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Economic Warfare: Attacks on Critical Infrastructure Part of Geopolitical Conflict

Overwhelming signs indicate critical infrastructure companies are in the bullseye of geopolitical conflict.

Written by Lani Refiti

Promoted by Claroty
Mon, 09 May 2022
Economic Warfare: Attacks on Critical Infrastructure Part of Geopolitical Conflict
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We’ve known for years that since at least March of 2016, Russian government threat actors have been targeting multiple western critical infrastructure sectors including the energy, nuclear, commercial facilities, water, aviation, and critical manufacturing sectors, primarily in the US. The US Department of Homeland Security (DHS), the Federal Bureau of Investigations (FBI), and other agencies have acknowledged this for quite some time in many of their technical alerts and statements. In Australia, we have been largely shielded from these activities given our geopolitical and geographic isolation. However, this hasn’t stopped the Australian Cyber Security Centre (ACSC) from issuing alerts in order to keep organisations aware of the heightened risks that may affect Australian organisations.

In the intervening years, with the acceleration of digital transformation, cyber criminals and nation-state actors have increasingly set their sights on these sectors. The convergence of physical and digital assets brings competitive advantage but also inevitable risks. Attacks against hospitals, oil pipelines, food supply chains, and other critical infrastructure, have brought into sharp focus the vulnerability of cyber-physical systems (CPS) and the impact on lives and livelihoods when they are disrupted. Now, overwhelming signs indicate critical infrastructure companies are in the bullseye of geopolitical conflict.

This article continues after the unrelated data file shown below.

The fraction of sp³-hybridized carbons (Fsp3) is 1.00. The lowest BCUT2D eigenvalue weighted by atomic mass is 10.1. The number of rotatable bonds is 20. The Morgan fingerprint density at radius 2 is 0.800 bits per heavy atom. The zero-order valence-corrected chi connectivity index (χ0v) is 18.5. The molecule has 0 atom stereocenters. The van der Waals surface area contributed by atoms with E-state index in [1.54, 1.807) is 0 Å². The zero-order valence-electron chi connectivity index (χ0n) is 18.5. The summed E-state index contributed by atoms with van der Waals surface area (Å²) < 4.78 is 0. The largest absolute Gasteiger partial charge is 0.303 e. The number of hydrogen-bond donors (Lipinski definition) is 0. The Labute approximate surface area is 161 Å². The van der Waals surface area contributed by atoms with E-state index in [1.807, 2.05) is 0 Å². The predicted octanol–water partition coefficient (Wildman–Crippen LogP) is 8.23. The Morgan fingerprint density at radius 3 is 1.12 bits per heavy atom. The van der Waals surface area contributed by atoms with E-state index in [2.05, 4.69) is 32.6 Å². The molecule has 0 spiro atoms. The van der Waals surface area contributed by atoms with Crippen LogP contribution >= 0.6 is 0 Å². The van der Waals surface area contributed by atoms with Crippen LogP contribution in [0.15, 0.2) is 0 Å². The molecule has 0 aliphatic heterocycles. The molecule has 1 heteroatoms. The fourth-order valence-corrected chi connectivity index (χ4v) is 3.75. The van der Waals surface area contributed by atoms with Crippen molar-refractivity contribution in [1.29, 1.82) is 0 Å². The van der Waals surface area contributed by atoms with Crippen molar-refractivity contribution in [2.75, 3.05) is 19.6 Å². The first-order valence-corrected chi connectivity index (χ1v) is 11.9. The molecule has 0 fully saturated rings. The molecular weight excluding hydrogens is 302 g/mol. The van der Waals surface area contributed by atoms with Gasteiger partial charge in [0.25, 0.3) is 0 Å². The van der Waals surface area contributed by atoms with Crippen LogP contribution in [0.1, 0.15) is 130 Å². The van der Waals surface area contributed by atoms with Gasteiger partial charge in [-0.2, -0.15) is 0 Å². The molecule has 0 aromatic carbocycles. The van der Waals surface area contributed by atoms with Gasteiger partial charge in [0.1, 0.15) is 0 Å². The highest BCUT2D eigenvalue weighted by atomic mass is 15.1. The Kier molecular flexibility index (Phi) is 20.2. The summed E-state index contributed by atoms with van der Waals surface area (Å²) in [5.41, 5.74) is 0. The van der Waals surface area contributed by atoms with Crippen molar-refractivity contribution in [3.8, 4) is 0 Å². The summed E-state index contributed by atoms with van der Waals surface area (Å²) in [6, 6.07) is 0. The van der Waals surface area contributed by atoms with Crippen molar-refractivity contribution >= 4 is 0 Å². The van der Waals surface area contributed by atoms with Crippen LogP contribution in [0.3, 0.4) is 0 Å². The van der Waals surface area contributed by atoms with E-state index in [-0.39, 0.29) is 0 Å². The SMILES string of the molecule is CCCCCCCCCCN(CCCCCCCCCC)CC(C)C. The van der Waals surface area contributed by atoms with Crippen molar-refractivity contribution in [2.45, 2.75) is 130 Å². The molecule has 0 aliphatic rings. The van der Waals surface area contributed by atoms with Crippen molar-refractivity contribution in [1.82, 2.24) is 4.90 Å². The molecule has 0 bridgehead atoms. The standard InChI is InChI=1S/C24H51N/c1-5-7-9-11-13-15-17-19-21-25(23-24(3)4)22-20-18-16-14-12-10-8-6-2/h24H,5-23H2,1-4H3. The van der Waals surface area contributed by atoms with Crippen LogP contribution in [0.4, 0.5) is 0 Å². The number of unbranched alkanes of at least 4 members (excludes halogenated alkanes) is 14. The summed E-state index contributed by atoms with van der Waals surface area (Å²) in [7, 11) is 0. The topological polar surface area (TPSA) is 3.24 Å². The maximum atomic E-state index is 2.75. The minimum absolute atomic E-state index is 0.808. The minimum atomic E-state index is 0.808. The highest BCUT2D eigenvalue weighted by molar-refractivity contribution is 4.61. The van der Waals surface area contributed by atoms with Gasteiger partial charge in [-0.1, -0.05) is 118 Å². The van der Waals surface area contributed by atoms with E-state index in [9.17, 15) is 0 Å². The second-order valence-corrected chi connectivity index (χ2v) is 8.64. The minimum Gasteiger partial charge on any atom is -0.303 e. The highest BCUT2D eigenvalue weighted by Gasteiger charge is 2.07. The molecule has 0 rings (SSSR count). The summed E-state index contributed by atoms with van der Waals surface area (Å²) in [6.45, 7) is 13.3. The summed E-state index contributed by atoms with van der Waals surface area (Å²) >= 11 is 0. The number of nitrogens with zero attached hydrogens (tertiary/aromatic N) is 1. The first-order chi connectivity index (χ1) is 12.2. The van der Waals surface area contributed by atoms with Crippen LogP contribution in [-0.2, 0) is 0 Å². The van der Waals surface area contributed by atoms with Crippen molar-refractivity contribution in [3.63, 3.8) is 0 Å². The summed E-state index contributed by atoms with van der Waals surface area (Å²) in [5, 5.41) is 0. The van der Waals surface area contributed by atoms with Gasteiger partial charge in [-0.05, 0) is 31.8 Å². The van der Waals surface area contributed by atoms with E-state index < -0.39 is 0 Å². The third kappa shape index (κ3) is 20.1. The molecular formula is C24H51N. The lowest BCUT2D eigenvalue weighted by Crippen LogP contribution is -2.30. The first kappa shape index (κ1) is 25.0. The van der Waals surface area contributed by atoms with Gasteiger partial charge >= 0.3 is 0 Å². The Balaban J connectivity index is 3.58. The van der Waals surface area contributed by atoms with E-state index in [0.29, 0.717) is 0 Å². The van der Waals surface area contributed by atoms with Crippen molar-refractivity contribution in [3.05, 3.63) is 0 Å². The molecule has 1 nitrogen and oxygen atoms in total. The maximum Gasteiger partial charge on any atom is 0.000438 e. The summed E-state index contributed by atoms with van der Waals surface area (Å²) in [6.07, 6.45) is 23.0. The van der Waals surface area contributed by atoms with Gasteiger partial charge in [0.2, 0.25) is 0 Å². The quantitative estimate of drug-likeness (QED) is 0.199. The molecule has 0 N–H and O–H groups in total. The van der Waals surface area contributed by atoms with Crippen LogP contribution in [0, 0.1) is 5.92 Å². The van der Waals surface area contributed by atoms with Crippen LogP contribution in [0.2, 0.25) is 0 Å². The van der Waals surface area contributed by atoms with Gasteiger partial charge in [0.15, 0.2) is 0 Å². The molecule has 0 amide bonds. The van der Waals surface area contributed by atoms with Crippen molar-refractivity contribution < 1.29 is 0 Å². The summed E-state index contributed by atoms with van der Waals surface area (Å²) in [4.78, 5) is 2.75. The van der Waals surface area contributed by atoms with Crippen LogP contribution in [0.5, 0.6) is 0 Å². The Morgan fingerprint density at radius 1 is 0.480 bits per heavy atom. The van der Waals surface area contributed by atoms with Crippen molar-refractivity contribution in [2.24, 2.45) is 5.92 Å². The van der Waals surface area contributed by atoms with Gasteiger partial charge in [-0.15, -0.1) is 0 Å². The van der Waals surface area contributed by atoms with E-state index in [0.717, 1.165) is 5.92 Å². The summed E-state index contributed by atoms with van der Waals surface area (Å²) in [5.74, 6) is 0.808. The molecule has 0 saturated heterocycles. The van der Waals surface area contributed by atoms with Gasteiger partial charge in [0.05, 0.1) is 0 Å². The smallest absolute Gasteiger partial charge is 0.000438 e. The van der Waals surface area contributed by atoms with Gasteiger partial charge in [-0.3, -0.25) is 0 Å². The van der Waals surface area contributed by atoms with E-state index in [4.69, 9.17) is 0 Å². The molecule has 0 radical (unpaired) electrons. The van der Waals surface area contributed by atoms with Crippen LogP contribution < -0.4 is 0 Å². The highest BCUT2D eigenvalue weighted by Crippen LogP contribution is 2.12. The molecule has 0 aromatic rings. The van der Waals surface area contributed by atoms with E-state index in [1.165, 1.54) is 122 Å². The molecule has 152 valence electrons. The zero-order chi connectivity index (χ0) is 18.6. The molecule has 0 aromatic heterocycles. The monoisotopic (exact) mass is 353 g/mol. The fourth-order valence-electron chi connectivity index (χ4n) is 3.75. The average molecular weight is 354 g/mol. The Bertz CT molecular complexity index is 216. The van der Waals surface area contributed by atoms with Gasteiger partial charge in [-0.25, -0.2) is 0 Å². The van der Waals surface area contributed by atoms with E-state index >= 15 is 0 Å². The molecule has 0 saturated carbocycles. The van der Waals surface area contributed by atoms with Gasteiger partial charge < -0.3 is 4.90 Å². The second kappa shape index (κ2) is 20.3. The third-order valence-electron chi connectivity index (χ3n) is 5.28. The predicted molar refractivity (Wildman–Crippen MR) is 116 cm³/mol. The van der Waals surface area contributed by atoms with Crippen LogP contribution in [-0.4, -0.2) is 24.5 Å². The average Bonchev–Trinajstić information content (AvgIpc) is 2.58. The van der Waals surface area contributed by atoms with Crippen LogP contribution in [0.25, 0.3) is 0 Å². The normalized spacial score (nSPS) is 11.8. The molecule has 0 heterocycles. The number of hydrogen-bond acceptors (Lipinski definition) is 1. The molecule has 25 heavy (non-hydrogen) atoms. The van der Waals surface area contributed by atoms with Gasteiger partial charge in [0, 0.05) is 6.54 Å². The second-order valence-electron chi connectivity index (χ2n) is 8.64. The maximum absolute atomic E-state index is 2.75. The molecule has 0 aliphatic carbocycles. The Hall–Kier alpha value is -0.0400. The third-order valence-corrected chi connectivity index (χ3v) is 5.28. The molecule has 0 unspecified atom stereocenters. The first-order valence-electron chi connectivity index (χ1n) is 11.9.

In early April, high-voltage electrical substations operated by an energy provider in Ukraine were targeted with Industroyer2 malware, with the intent of causing damage by manipulating industrial control systems (ICS).

In a highly unusual move, the cybersecurity authorities of the United States, Australia, Canada, New Zealand, and the United Kingdom released a joint release on “Russian State-Sponsored and Criminal Threats to Critical Infrastructure” to warn organisations they may be exposed due to the ongoing conflict in Ukraine. The joint release stated the heightened threat “..may occur as a response to the unprecedented economic costs imposed on Russia as well as materiel support provided by the United States and U.S. allies and partners”.

As geopolitical tensions continued to intensify, the ACSC issued another alert urging Australian organisations to urgently adopt an enhanced cyber security posture. Although intended to include a broad swathe of sectors, the technical alert is heavily slanted towards critical infrastructure with destructive malware emanating from Ukraine conflict, Conti ransomware group and state-sponsored targeting of network devices being covered in detail.

Finally it was announced last month that the Critical Infrastructure Security Agency had expanded it’s Joint Cyber Defense Collaborative initiative to include OT/ICS specialists like Claroty in order to enable better partnership between public and private sector organisations to safeguard critical infrastructure.